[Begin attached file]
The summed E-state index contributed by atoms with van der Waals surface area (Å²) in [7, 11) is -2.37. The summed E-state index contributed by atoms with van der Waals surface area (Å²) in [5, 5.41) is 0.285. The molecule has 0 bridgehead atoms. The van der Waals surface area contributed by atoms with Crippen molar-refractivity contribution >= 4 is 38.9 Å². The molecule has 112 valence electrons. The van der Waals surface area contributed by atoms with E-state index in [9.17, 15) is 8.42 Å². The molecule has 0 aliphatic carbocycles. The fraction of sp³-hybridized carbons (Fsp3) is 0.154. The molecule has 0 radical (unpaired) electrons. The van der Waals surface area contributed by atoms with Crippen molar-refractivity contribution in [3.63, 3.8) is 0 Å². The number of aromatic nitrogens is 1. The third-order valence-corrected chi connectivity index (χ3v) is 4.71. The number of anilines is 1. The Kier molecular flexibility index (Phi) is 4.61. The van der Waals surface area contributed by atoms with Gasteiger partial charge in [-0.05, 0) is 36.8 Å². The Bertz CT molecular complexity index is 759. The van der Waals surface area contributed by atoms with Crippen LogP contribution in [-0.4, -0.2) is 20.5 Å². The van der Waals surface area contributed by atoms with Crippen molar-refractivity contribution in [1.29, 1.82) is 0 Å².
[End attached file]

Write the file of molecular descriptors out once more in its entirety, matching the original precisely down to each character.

The summed E-state index contributed by atoms with van der Waals surface area (Å²) in [7, 11) is -2.37. The summed E-state index contributed by atoms with van der Waals surface area (Å²) in [5, 5.41) is 0.285. The molecule has 0 bridgehead atoms. The van der Waals surface area contributed by atoms with Crippen molar-refractivity contribution >= 4 is 38.9 Å². The molecule has 112 valence electrons. The van der Waals surface area contributed by atoms with E-state index in [9.17, 15) is 8.42 Å². The molecule has 0 aliphatic carbocycles. The fraction of sp³-hybridized carbons (Fsp3) is 0.154. The molecule has 0 radical (unpaired) electrons. The van der Waals surface area contributed by atoms with Crippen molar-refractivity contribution in [3.63, 3.8) is 0 Å². The number of aromatic nitrogens is 1. The third-order valence-corrected chi connectivity index (χ3v) is 4.71. The number of anilines is 1. The Kier molecular flexibility index (Phi) is 4.61. The van der Waals surface area contributed by atoms with Gasteiger partial charge in [-0.05, 0) is 36.8 Å². The Bertz CT molecular complexity index is 759. The van der Waals surface area contributed by atoms with Crippen LogP contribution in [-0.4, -0.2) is 20.5 Å². The van der Waals surface area contributed by atoms with Crippen molar-refractivity contribution in [1.29, 1.82) is 0 Å².